Second, God looked scary to me.  I didn’t trust His nature.  I didn’t understand who He was, and I based my perceptions of Him more on what people had told me and twistings of Scripture than on what God really says about Himself in Scripture.  I hadn’t read much of the Bible, and as I began to read (especially John and Romans), I began to see the character of who God really is.

Third, he was doing something I didn’t understand.  He was pursuing me, and we have it ingrained in our mind that God does not pursue wretches.  The cross is easy to understand from a factual standpoint, but hard to understand at the heart level.  That God–GOD Himself–would give Himself for us is beyond our understanding.  The more we delve into and contemplate this, the deeper the mystery becomes.

Fourth, I thought God was not cool.  I was afraid of Him, I didn’t understand Him, and I thought the people who have all the fun are unbelievers.  What I came to see is that, when you hear God’s heartbeat, you are astonished you ever worried about anything other than His love.  To have God’s love is to have everything; to miss out on God’s love is to have worse than nothing.  Losing friends, parties, social status, or facebook ‘likes’ because of God is no hardship when you realize that you have gained the love of God.  God’s love is the greatest romance of all and being known by Him is the most unbelievable privilege in the universe.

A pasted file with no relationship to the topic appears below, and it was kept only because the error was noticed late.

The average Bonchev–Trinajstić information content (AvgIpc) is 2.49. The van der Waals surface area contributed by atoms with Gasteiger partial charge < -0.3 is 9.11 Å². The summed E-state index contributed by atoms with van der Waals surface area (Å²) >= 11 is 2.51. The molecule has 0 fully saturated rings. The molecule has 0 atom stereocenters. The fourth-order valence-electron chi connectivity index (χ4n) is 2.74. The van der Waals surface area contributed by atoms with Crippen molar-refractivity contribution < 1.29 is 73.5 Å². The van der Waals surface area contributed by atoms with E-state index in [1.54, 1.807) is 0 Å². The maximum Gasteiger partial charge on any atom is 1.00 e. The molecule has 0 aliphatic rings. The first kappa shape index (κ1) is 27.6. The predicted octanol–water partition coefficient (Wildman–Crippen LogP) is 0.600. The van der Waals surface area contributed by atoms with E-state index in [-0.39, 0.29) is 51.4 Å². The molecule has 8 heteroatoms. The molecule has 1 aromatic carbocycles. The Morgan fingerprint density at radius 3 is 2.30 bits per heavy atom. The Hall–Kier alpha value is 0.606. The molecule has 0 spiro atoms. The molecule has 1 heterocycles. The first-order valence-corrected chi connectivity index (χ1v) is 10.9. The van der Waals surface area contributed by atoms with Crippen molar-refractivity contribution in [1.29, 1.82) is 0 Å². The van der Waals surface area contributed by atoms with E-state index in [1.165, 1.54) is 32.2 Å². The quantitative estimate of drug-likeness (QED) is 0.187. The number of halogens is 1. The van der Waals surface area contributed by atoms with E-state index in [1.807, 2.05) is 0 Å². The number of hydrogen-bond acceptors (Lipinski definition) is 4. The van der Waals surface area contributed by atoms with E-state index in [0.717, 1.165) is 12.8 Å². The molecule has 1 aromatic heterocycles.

. . are you unaware of his rich kindness, forbearance, and patience, that it is God’s kindness that is leading you to repent? (from Romans 2:4, ISV)


Published in: on April 26, 2014 at 8:24 am  Leave a Comment  
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The Heartbeat of Character


Do you want to have the highest character you can possibly have?

Do you want the finest jewel of self quality?

Then love.

Yes, love.

1 Corinthians 13 spells it out: the most precious, the best, and the most valuable gift you can have is to love.


Not a frilly, lacy, doily love that’s set out for Sunday brunches, but a real, in-the-depths-of-need love for breath-to-breath living . . and for eternity.

Love, real love, love that changes the world, love that changes you, is love from God’s heart.

Love is the heartbeat of God.

So if you want to love, you must listen to God’s heartbeat.

And you can, because it’s rhythm is recorded, in EKG calligraphy, in 1 Corinthians 13.

Listen to His heartbeat.


Listen to it, and you hear its supernatural, only-from-God rhythm.  The only way you can ever have it is if God gives it.  And He does.  Freely.